Raytheon moves forward with 3DELRR counter-UAV radar

Radar experts at Raytheon are moving forward with full-scale development of a portable air-defense radar system intended to detect, identify, and track enemy missiles as well as manned and unmanned aircraft.

Jun 21st, 2017
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HANSCOM AIR FORCE BASE, Mass. - Radar experts at Raytheon are moving forward with full-scale development of a portable air-defense radar system intended to detect, identify, and track enemy missiles as well as manned and unmanned aircraft.

Officials of the U.S. Air Force Life Cycle Management Center at Hanscom Air Force Base, Mass., announced a $52.7 million contract to the Raytheon Integrated Defense Systems segment in Woburn, Mass., to build three advanced-development versions of the Three-Dimensional Expeditionary Long-Range Radar (3DELRR) System.

The 3DELRR radar, pronounced "three-dealer," is to replace the Air Force's Northrop Grumman AN/TPS-75 transportable, 3D, passive electronically scanned array air search radar for enabling U.S. and allied invasion forces for protection from airborne threats after establishing beachheads.

Missile designers at Raytheon are developing a next-generation battlefield radar to protect warfighters from UAVs and other airborne threats.

Raytheon won a potential $71.8 million contract in October 2014 to begin 3DELRR engineering and manufacturing development (EMD).

This contract covers EMD of three production-representative units, but allows the ability to exercise options for low-rate production, interim contractor support, and full-rate production when appropriate.

Raytheon's 3DELRR system is a C-band gallium nitride (GaN)-based radar. GaN technology helps increase the radar's range, sensitivity, and search capabilities, while operating in C-band offers increased flexibility because that portion of the spectrum is relatively uncongested. 3DELRR will be the principal Air Force long-range, ground-based sensor for detecting, identifying, tracking, and reporting aerial targets for the Joint Force Air Component Commander through the Theater Air Control System.

The 3DELRR system is designed to deal with regional and near-peer conflicts of the future that could involve large numbers of enemy advanced unmanned aerial vehicles (UAVs), fixed-wing aircraft, helicopters, and ballistic and cruise missiles. 3DELRR is designed to detect, identify and track a wide variety of objects accurately at great distances. C-band, moreover, is a relatively uncongested portion of the electromagnetic spectrum. The radar is interoperable with coalition systems and meet the requirements of many foreign militaries.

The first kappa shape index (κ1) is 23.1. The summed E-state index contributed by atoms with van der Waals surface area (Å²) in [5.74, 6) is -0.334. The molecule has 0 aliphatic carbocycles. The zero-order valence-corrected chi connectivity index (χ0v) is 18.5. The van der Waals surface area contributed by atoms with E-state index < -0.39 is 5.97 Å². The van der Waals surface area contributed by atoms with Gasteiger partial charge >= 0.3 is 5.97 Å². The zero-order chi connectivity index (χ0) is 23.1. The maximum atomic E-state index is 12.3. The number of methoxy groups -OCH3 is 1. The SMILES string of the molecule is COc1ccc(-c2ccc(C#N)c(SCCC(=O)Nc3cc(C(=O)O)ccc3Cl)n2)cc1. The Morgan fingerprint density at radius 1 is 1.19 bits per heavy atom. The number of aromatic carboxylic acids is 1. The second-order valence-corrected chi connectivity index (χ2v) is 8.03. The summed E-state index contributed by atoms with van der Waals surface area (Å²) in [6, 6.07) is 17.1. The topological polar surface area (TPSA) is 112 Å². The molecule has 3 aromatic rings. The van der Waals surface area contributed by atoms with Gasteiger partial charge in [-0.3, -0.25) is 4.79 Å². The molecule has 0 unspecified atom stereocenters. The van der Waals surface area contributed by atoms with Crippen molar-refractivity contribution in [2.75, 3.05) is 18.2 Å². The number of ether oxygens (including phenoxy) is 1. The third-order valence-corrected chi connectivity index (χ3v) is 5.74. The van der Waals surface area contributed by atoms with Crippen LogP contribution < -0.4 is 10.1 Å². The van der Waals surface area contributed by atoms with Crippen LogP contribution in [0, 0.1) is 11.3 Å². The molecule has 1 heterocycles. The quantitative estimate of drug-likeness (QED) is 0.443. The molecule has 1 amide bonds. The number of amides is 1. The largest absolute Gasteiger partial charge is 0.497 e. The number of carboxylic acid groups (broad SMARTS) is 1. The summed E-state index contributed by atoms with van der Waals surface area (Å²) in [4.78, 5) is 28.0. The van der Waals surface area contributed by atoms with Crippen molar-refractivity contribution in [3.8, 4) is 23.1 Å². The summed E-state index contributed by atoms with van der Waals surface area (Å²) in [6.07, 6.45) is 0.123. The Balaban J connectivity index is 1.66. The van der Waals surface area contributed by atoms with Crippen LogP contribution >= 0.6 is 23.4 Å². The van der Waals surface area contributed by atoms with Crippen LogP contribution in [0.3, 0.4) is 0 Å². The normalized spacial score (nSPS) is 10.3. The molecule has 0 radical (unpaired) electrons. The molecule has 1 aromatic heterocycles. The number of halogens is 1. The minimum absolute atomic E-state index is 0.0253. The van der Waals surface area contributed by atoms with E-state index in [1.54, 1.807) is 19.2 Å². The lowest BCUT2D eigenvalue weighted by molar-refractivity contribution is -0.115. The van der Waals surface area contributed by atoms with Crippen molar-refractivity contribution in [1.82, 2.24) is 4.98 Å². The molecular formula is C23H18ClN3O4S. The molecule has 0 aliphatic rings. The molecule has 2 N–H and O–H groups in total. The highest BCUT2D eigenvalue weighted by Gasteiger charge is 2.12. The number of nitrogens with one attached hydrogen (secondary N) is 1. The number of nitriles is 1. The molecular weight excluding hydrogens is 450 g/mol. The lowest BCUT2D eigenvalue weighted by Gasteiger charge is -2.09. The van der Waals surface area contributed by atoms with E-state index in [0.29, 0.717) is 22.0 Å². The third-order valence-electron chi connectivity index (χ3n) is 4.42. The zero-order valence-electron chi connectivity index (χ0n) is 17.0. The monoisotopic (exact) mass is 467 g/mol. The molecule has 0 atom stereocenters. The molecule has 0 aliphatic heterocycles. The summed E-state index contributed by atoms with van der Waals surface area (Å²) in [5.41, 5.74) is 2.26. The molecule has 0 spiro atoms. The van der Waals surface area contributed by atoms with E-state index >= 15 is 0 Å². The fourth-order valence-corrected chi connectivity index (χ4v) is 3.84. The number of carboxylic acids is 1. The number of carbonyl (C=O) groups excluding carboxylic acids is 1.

The 3DELRR system is similar to the Ground/Air Task-Oriented Radar (G/ATOR) that Northrop Grumman is building the for U.S. Marine Corps. G/ATOR is being developed to protect Marine Corps expeditionary forces from rockets, artillery, mortars, cruise missiles, UAVs, and other low observables. It is a deployable short-to-medium-range multi-role radar system. 3DELRR, on the other hand, is designed to detect and track threats at longer ranges.

Like 3DELRR, the G/ATOR is based on GaN technology, yet the G/ATOR system is designed to handle air surveillance, weapon cueing, counter-fire target acquisition, and air traffic control for Marine Corps warfighters operating in invasion beaches.

The Raytheon 3DELRR initial $19.5 million contract awarded two years ago involved system EMD, low-rate initial production (LRIP), and interim contractor support (ICS). The contract was for purchase of three radar systems, and has options worth about $71.8 million for three additional radar systems.

The 3DELRR will provide the Air Force control and reporting center with real-time data to display air activity, and will provide warning and target information. The system also will provide operators with a precise, real-time air picture to provide air traffic control services to individual aircraft across a wide range of environmental and operational conditions.

Raytheon will do the work in Andover, Mass., and should be finished by November 2020.

FOR MORE INFORMATION visit Raytheon Integrated Defense Systems online at www.raytheon.com.

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